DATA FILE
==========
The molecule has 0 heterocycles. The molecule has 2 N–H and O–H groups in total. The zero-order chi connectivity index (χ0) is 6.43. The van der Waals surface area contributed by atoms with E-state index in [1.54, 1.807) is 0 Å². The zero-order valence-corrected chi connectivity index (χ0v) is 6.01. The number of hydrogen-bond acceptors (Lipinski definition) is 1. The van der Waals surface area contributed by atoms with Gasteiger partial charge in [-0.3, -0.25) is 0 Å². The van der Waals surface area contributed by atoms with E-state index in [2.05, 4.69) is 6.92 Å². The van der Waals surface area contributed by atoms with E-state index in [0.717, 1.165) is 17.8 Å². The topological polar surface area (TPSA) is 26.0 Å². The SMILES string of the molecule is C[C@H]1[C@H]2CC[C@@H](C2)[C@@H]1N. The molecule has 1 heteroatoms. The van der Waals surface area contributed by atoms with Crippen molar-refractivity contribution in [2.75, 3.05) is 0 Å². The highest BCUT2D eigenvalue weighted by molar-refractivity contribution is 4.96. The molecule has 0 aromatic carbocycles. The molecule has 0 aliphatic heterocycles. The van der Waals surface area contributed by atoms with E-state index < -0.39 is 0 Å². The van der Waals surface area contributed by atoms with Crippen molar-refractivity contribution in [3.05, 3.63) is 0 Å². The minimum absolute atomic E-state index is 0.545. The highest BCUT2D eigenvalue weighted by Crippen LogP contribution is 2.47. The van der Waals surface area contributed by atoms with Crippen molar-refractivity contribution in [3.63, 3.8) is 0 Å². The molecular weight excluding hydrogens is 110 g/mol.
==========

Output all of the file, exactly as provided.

The molecule has 0 heterocycles. The molecule has 2 N–H and O–H groups in total. The zero-order chi connectivity index (χ0) is 6.43. The van der Waals surface area contributed by atoms with E-state index in [1.54, 1.807) is 0 Å². The zero-order valence-corrected chi connectivity index (χ0v) is 6.01. The number of hydrogen-bond acceptors (Lipinski definition) is 1. The van der Waals surface area contributed by atoms with Gasteiger partial charge in [-0.3, -0.25) is 0 Å². The van der Waals surface area contributed by atoms with E-state index in [2.05, 4.69) is 6.92 Å². The van der Waals surface area contributed by atoms with E-state index in [0.717, 1.165) is 17.8 Å². The topological polar surface area (TPSA) is 26.0 Å². The SMILES string of the molecule is C[C@H]1[C@H]2CC[C@@H](C2)[C@@H]1N. The molecule has 1 heteroatoms. The van der Waals surface area contributed by atoms with Crippen molar-refractivity contribution in [2.75, 3.05) is 0 Å². The highest BCUT2D eigenvalue weighted by molar-refractivity contribution is 4.96. The molecule has 0 aromatic carbocycles. The molecule has 0 aliphatic heterocycles. The van der Waals surface area contributed by atoms with E-state index < -0.39 is 0 Å². The van der Waals surface area contributed by atoms with Crippen molar-refractivity contribution in [3.05, 3.63) is 0 Å². The minimum absolute atomic E-state index is 0.545. The highest BCUT2D eigenvalue weighted by Crippen LogP contribution is 2.47. The van der Waals surface area contributed by atoms with Crippen molar-refractivity contribution in [3.63, 3.8) is 0 Å². The molecular weight excluding hydrogens is 110 g/mol.